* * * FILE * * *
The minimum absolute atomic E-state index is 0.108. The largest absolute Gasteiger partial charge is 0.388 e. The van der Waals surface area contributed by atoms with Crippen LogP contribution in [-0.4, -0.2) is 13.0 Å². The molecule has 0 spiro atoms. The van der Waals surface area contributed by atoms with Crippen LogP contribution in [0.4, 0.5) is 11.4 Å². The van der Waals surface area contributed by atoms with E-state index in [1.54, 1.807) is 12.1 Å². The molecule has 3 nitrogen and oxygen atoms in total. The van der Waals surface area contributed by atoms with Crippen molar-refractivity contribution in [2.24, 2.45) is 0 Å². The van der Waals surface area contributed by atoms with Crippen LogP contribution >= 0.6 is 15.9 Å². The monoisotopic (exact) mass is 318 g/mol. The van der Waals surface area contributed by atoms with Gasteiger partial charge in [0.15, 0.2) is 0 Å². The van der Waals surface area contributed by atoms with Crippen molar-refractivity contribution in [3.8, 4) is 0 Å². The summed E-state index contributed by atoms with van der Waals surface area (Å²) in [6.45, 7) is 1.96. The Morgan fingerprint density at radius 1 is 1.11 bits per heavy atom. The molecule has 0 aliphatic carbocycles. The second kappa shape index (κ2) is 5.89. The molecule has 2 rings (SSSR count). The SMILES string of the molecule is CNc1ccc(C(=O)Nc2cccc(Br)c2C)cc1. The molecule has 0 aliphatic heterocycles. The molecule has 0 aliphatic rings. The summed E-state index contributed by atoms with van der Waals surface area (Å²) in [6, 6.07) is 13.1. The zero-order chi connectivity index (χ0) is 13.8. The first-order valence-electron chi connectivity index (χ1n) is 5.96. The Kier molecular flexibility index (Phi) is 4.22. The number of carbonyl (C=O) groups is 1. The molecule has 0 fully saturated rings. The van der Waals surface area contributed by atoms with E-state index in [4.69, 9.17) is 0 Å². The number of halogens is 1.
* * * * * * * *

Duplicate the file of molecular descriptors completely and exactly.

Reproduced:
The minimum absolute atomic E-state index is 0.108. The largest absolute Gasteiger partial charge is 0.388 e. The van der Waals surface area contributed by atoms with Crippen LogP contribution in [-0.4, -0.2) is 13.0 Å². The molecule has 0 spiro atoms. The van der Waals surface area contributed by atoms with Crippen LogP contribution in [0.4, 0.5) is 11.4 Å². The van der Waals surface area contributed by atoms with E-state index in [1.54, 1.807) is 12.1 Å². The molecule has 3 nitrogen and oxygen atoms in total. The van der Waals surface area contributed by atoms with Crippen molar-refractivity contribution in [2.24, 2.45) is 0 Å². The van der Waals surface area contributed by atoms with Crippen LogP contribution >= 0.6 is 15.9 Å². The monoisotopic (exact) mass is 318 g/mol. The van der Waals surface area contributed by atoms with Gasteiger partial charge in [0.15, 0.2) is 0 Å². The van der Waals surface area contributed by atoms with Crippen molar-refractivity contribution in [3.8, 4) is 0 Å². The summed E-state index contributed by atoms with van der Waals surface area (Å²) in [6.45, 7) is 1.96. The Morgan fingerprint density at radius 1 is 1.11 bits per heavy atom. The molecule has 0 aliphatic carbocycles. The second kappa shape index (κ2) is 5.89. The molecule has 2 rings (SSSR count). The SMILES string of the molecule is CNc1ccc(C(=O)Nc2cccc(Br)c2C)cc1. The molecule has 0 aliphatic heterocycles. The molecule has 0 aliphatic rings. The summed E-state index contributed by atoms with van der Waals surface area (Å²) in [6, 6.07) is 13.1. The zero-order chi connectivity index (χ0) is 13.8. The first-order valence-electron chi connectivity index (χ1n) is 5.96. The Kier molecular flexibility index (Phi) is 4.22. The number of carbonyl (C=O) groups is 1. The molecule has 0 fully saturated rings. The van der Waals surface area contributed by atoms with E-state index in [4.69, 9.17) is 0 Å². The number of halogens is 1.